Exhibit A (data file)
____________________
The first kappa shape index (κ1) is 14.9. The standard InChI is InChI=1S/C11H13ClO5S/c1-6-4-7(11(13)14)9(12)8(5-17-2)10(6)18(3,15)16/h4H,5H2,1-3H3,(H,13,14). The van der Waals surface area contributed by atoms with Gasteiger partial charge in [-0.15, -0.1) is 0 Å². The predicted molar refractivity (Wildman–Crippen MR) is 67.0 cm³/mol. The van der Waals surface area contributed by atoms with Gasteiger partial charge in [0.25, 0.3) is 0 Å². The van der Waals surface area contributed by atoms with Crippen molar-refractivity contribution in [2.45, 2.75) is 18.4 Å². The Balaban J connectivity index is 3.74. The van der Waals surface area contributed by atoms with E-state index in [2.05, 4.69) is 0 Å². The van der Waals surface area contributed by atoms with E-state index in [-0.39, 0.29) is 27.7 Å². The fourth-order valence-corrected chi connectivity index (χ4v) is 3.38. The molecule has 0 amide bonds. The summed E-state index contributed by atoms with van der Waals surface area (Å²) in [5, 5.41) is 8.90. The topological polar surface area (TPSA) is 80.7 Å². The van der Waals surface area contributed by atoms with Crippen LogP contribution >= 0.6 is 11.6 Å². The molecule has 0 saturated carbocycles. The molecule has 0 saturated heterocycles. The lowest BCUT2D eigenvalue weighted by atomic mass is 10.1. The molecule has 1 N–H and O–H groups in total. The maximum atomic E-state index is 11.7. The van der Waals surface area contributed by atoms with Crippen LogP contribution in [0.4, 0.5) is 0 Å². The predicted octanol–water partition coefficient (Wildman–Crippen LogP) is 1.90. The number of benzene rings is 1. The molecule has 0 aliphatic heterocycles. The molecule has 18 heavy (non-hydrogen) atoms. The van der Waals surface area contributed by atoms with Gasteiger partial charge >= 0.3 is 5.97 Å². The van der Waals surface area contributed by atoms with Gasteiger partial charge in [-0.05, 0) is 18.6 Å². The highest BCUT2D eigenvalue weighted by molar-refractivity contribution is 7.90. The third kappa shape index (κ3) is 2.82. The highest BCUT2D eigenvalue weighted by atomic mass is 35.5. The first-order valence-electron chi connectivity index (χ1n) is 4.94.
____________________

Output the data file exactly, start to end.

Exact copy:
The first kappa shape index (κ1) is 14.9. The standard InChI is InChI=1S/C11H13ClO5S/c1-6-4-7(11(13)14)9(12)8(5-17-2)10(6)18(3,15)16/h4H,5H2,1-3H3,(H,13,14). The van der Waals surface area contributed by atoms with Gasteiger partial charge in [-0.15, -0.1) is 0 Å². The predicted molar refractivity (Wildman–Crippen MR) is 67.0 cm³/mol. The van der Waals surface area contributed by atoms with Gasteiger partial charge in [0.25, 0.3) is 0 Å². The van der Waals surface area contributed by atoms with Crippen molar-refractivity contribution in [2.45, 2.75) is 18.4 Å². The Balaban J connectivity index is 3.74. The van der Waals surface area contributed by atoms with E-state index in [2.05, 4.69) is 0 Å². The van der Waals surface area contributed by atoms with E-state index in [-0.39, 0.29) is 27.7 Å². The fourth-order valence-corrected chi connectivity index (χ4v) is 3.38. The molecule has 0 amide bonds. The summed E-state index contributed by atoms with van der Waals surface area (Å²) in [5, 5.41) is 8.90. The topological polar surface area (TPSA) is 80.7 Å². The van der Waals surface area contributed by atoms with Crippen LogP contribution >= 0.6 is 11.6 Å². The molecule has 0 saturated carbocycles. The molecule has 0 saturated heterocycles. The lowest BCUT2D eigenvalue weighted by atomic mass is 10.1. The molecule has 1 N–H and O–H groups in total. The maximum atomic E-state index is 11.7. The van der Waals surface area contributed by atoms with Crippen LogP contribution in [0.4, 0.5) is 0 Å². The predicted octanol–water partition coefficient (Wildman–Crippen LogP) is 1.90. The number of benzene rings is 1. The molecule has 0 aliphatic heterocycles. The molecule has 18 heavy (non-hydrogen) atoms. The van der Waals surface area contributed by atoms with Gasteiger partial charge >= 0.3 is 5.97 Å². The van der Waals surface area contributed by atoms with Gasteiger partial charge in [-0.05, 0) is 18.6 Å². The highest BCUT2D eigenvalue weighted by molar-refractivity contribution is 7.90. The third kappa shape index (κ3) is 2.82. The highest BCUT2D eigenvalue weighted by atomic mass is 35.5. The first-order valence-electron chi connectivity index (χ1n) is 4.94.